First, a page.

As weather patterns fluctuate, groups of people pragmatically decide either to live with these changes in situ, or to migrate. The panel examines what is distinctive, unusual or unfamiliar in these atmospheric worlds, and our knowledge of them.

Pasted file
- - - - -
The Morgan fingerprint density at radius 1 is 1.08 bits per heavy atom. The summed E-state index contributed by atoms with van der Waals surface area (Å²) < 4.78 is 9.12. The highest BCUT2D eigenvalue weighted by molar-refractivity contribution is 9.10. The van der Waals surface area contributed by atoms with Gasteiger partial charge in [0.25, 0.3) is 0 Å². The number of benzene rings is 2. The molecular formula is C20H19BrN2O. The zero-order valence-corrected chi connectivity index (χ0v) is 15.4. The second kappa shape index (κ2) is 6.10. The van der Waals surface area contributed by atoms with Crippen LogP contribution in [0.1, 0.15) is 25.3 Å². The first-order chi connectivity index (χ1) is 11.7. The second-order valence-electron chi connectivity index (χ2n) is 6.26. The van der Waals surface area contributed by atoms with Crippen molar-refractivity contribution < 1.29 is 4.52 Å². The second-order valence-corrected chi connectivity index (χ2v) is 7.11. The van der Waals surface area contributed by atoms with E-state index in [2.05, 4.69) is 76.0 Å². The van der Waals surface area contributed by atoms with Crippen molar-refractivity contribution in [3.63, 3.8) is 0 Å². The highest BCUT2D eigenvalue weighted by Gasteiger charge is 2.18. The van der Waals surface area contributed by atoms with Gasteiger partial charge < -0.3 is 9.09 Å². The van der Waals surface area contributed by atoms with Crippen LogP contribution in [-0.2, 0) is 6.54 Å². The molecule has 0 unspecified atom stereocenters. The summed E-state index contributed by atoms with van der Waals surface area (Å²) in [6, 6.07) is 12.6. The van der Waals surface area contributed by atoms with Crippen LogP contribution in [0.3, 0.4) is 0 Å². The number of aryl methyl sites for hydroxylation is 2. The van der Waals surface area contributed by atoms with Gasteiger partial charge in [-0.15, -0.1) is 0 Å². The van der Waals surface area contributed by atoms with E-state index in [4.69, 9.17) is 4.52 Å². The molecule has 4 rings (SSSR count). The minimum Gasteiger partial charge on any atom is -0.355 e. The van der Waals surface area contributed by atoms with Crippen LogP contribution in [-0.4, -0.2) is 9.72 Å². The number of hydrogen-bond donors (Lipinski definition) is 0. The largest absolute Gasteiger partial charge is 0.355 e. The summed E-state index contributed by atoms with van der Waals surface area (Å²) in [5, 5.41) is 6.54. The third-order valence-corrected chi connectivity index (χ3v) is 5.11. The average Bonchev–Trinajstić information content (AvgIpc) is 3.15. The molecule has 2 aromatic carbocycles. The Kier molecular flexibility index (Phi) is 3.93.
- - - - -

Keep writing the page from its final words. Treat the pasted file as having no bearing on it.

The weather is intimately entwined with local, and particularly sustainable, livelihoods and lifestyles. As weather patterns fluctuate, groups of people pragmatically decide either to live with these changes in situ, or to migrate. In situ, local knowledge and land management may be evaluated as sustainable, or be transformed in dialogue with wider climate change discourse and practice. On the other hand, shifts in climate are often accompanied by fluxes in the human population. When climatic shifts prompt migration, they open an arena of wider social and political challenges, and speak to global concerns. However, migration is also seen as giving rise to the climatic shifts that people experience. In the face of these movements, through sustainable strategies and approaches, questions arise as to how one might accommodate outsiders and/or their alternate knowledge. This panel examines this interface between expectations, transgressions and impediments, at home and away - and their respective knowledge of socio-environmental fluxes and flows - by considering what is different, unusual or unfamiliar about these atmospheric worlds.